And there we have it! Some nice alternatives to plastic packaging for those brands who want to lessen their environmental impact.
But while these alternatives can be nice, we understand that sometimes the costs and location of where you are can make it difficult to get these products. You don’t need to wait for the perfect solution. Do the best you can now, closely monitoring development of sustainable alternatives and keep pushing your branding agency and printers for better options.
While we cannot be perfect all the time, there are some steps you can personally do to lessen the impact of packaging waste in the other areas of your life:
We are inspired by the lovely Plastic Free Mermaid who quit plastics 10 years ago and shares a wealth of advice on how you can too. Below are a few of our favourites (which we have paraphrased). And be sure to check out her instagram for more @plasticfreemermaid
- If you’re confused on how to start quitting plastics, do a trash audit! Keep all your plastic trash for a week, every single scrap. At the end of the week, spread the plastic out and assess what you can change and do differently to avoid these.
- If you have reusable cutlery or containers already, remember to clean them thoroughly. Leaving the reusables dirty can create a negative association in your brain with reusables. You want to set yourselves up for success when going plastic free. So wash immediately after use, and then your reusables are always clean and ready to be used and prevent trash from being created!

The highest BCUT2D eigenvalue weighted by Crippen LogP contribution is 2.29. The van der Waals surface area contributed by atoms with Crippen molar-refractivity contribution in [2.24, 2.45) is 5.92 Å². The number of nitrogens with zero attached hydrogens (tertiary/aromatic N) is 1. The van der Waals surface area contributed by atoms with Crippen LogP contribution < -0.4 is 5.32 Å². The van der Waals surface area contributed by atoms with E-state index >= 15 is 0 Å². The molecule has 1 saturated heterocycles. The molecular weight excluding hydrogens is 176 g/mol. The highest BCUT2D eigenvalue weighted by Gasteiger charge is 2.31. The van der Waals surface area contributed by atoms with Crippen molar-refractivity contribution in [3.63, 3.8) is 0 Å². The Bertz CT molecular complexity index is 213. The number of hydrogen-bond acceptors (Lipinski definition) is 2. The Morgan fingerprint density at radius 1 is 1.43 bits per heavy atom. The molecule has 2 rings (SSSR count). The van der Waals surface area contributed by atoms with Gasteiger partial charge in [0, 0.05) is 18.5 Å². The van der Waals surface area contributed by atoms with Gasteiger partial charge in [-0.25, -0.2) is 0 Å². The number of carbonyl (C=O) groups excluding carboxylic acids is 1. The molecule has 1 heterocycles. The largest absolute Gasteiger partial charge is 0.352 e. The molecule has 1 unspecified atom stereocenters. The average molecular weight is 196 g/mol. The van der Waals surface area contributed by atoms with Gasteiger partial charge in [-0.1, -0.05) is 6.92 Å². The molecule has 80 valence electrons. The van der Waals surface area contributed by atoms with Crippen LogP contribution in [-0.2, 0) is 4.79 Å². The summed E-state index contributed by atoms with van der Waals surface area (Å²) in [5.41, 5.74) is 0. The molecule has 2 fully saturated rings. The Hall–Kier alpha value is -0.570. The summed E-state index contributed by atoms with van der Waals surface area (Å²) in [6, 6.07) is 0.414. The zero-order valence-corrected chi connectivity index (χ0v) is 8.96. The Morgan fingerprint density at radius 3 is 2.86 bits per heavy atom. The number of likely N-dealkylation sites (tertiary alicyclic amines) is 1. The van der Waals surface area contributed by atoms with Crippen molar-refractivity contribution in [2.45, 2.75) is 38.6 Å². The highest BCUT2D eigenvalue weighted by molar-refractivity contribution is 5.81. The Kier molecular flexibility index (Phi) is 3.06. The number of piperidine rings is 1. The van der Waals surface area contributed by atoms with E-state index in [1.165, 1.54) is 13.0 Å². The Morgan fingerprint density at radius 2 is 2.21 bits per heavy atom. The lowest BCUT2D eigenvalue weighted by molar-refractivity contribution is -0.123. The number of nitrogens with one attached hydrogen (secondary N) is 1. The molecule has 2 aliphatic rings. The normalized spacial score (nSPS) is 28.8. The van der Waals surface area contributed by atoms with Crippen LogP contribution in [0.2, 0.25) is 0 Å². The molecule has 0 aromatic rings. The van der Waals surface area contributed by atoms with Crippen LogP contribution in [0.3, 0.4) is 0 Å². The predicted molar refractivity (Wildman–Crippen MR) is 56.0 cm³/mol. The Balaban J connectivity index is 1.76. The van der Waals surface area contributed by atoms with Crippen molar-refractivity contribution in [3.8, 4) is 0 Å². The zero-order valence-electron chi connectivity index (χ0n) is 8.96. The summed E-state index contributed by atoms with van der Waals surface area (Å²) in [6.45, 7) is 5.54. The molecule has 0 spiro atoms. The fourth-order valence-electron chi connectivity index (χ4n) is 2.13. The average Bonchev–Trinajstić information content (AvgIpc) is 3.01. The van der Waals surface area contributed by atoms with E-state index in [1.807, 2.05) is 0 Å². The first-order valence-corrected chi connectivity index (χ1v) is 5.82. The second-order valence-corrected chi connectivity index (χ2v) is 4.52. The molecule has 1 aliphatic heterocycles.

- If you’re eating out and forget your reusables you can still make an effort to save the planet! Ask takeaway places to skip the lid on your container, it’s still a great effort and helps staff get used to people standing up to unnecessary single-use plastics. With cutlery, if the place you’re eating at doesn’t have metal spoons and forks, you can always find wooden chopsticks at a nearby sushi place!
- Try making some beauty or hygiene products at home as opposed to buying them! I make my own deodorant with 1 tbsp sodium bicarbonate (baking soda), 2 tbsp arrowroot powder (or cornstarch) and 3 tbsp coconut oil. Keeps the chemicals and plastic away from you!
- Bring reusable mugs to the coffee shop! That way you can stay social but keep those disposable cups away from the landfills.